IRELAND’S CATHOLIC BISHOPS have called on members of the public to lobby politicians against passing the the Government’s draft proposals to legislate for abortion in some circumstances.
The bishops said the legislation would legalise the “direct and intentional killing of unborn children” – and claimed it was “essential” that anyone who felt similarly to contact TDs and Senators.
“We encourage a deeper understanding of the inviolability of the right to life of both a mother and her unborn child, in all circumstances,” they said in a statement this lunchtime.
“Accordingly, at this crucial time, it is essential that all who share these beliefs make them clear to their legislators,” they said.
The Bishops described the draft heads of the Protection of Life in Pregnancy Bill, published earlier this week, as “a dramatic and morally unacceptable change to Irish law”.
They also shared their belief that the Bill was “unnecessary to ensure that women receive the life-saving treatment they need during pregnancy,” they said.
Concerns of compromise for Catholic ethos in hospitals
They further raised concerns that the Bill would impose a procedure on hospitals which held a Catholic ethos – which was tantamount to a denial of fundamental freedom to profess a religion.
“This would be totally unacceptable and has serious implications for the existing legal and Constitutional arrangements that respect the legitimate autonomy and religious ethos of faith-basis institutions,” they said.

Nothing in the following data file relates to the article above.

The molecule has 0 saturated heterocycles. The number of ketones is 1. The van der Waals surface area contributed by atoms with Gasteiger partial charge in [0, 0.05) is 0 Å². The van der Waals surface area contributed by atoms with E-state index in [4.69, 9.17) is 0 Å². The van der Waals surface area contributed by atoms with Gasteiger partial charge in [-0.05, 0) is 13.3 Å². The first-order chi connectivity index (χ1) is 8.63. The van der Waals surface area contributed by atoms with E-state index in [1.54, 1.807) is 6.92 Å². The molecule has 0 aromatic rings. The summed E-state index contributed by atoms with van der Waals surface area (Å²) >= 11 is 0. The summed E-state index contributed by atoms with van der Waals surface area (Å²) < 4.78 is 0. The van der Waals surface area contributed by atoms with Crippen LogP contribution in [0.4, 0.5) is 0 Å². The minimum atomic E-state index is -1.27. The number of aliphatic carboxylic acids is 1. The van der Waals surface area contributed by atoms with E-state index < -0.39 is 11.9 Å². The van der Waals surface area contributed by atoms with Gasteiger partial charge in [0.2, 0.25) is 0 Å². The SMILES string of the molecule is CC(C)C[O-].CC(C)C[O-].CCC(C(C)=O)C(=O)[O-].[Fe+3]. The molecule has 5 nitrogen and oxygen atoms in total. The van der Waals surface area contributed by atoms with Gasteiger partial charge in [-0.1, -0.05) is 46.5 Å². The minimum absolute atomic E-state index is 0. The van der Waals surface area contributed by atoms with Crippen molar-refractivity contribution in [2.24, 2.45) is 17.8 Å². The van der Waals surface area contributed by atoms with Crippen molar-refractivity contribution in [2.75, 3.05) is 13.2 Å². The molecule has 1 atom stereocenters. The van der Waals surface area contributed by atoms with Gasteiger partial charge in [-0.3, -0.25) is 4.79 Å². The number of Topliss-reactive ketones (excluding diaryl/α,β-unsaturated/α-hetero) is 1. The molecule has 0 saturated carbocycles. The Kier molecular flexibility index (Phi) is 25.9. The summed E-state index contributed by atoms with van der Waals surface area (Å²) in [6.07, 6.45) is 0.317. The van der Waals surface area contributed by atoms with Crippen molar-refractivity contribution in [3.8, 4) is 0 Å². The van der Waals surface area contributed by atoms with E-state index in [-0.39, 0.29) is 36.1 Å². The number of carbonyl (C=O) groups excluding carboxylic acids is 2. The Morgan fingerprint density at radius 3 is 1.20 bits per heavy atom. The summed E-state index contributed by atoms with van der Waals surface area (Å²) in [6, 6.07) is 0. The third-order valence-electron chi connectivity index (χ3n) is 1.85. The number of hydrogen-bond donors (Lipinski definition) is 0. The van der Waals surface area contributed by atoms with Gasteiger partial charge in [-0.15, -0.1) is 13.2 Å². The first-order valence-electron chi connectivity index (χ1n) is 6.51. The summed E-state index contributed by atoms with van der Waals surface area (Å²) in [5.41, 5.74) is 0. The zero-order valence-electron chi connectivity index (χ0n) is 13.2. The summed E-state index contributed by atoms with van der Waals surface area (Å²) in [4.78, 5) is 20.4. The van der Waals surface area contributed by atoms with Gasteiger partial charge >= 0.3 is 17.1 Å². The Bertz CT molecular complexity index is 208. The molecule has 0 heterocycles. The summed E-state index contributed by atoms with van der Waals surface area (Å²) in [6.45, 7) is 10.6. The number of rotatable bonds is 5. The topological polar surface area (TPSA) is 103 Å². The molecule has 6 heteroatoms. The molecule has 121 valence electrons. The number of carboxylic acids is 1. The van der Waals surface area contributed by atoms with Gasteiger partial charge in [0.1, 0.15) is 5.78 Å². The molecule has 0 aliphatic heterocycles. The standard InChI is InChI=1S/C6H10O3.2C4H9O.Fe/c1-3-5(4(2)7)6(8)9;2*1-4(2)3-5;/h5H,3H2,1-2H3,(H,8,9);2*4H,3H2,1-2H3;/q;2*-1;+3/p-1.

Describing the deliberate decision “to deprive an innocent human being of life” as “always morally wrong”, the bishops called on those who shared their beliefs to attend a Vigil for Life in Knock tomorrow afternoon.
“Cherish both mother and baby! Choose life!” their statement ended.
The primate of All-Ireland, Cardinal Seán Brady, this afternoon added that the Irish bishops had not yet discussed the topic of whether legislators favouring the legislation should be permitted to receive Communion at Mass.
Similar calls have been made in the past in the United States, but Brady said there was “a great reluctance to politicise the Eucharist” in Ireland for the time being.
“Hopefully the same result [...] could be achieved by dialogue or discussion,” he told RTÉ’s News at One.
He said politicians had “an obligation to oppose the laws that are attacking something so fundamental as the right to life.
“They would have to form their own conscience then,” he added.”